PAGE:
Matthew 6:8 [And when you pray, do not keep babbling on like pagans, for they think they will be heard because of their many words. Do not be like them, for your Father knows what you need before you ask him.
Finally, he doesn’t compare himself to anyone else. He doesn’t say, as bad as he is, at least he’s not as bad as those prostitute over on Sepulveda, or the drug dealer on Parthenia, or the panhandler outside that 7-11, or the cheating welfare mother, or the addicts, prisoner, or even (gasp) those folks who never cross a church threshold, or even that loud, arrogant Pharisee up in front.
Isaiah 66:2 Those are the ones I look on with favor, those who are humble and contrite in spirit and who tremble at my word.
Ezekiel 21:26, Matthew 23:12, Luke 1:46-55, and Luke 14:11 all reference the exalted being made humble and the humble being exalted.
The tax collector does not try to impress God.
Perhaps God is most impressed when we don’t try to impress him. God is impressed by humility. Of course, the peril here is that as soon as we arrive at a suitable state of humility, up pops the evil one and we are immediately tempted to take pride in our accomplishment.
‘This man, rather than the other, went home justified by God.’ Here it is, right in Luke 18:14 – Jesus uses a term referencing justification. My brothers and sisters, justification theology is not just some deep theoretical argument advocated by Martin Luther or Saint Augustine or even, Saint Paul. It shows up right here in the Gospels, as a teaching of Jesus. If you want, read Paul on justification. Read Romans 2:1-16 and 3:21-33, and in Galatians 2:16-21.
A shorter version. The tax collector went home “justified” because he realized that he was unable to save himself because of his sins and that he is totally dependent upon God for his salvation.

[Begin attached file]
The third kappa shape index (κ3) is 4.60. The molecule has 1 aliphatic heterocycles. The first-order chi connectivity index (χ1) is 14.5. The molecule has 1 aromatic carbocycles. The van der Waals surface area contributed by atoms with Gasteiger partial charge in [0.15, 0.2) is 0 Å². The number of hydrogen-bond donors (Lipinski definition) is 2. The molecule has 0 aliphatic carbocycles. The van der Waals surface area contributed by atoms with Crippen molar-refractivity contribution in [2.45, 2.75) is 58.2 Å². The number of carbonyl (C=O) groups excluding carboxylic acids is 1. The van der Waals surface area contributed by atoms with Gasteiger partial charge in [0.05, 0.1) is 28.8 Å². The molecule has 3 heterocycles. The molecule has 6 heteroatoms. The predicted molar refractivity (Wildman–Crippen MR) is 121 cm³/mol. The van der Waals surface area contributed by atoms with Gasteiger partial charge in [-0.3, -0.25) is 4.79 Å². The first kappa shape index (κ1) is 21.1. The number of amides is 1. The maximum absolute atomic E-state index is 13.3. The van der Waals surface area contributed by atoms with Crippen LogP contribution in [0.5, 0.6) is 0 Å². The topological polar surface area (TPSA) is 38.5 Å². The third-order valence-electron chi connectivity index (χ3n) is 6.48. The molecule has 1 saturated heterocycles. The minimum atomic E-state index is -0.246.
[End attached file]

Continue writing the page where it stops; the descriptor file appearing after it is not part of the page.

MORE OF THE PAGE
The tax collector goes home vindicated. And note, his forgiveness comes at God’s initiative. Forgiveness given without stipulation. The tax collector does not receive conditionally God’s forgiveness incumbent on some form of reparations. The blessing of forgiveness may instill within him the determination to undertake such actions. It has for two other tax collectors – Matthew (who abandons that occupation) and Zacchaeus [who makes financial restitution to those from whom he has stolen].
In the Parable of the Pharisee and the Tax Collector, Jesus teaches us many things about praying and living. God welcomes our sincere thanks. Humility is treasured. Honest simplicity or even brevity is appreciated. A conversation that focuses on what we truly need and what God can do is right on track. Trusting in God works. Compassion towards others outweighs condescension. God is more impressed when we don’t try to impress Him. If we have really, really messed up, even for our whole lives, then we are excellent candidates for salvation.
Mainly, we all need to realize that we are all sinners in need of God’s mercy. We will never outgrow the need of God’s good grace. God does not see people so much in terms of sinners and non-sinners (thankfully), or in terms of good and bad; but rather in terms of the proud or the humble.
And finally, God looks at our heart. He knows we each have a strong heart for our faith in him. He also asks that our faith have a strong heart for others.
It is not the healthy who need a doctor but the sick. I have come not to call the righteous but sinners to repent.
Please remember, my sisters and brothers, that there is always a doctor in the house. Amen.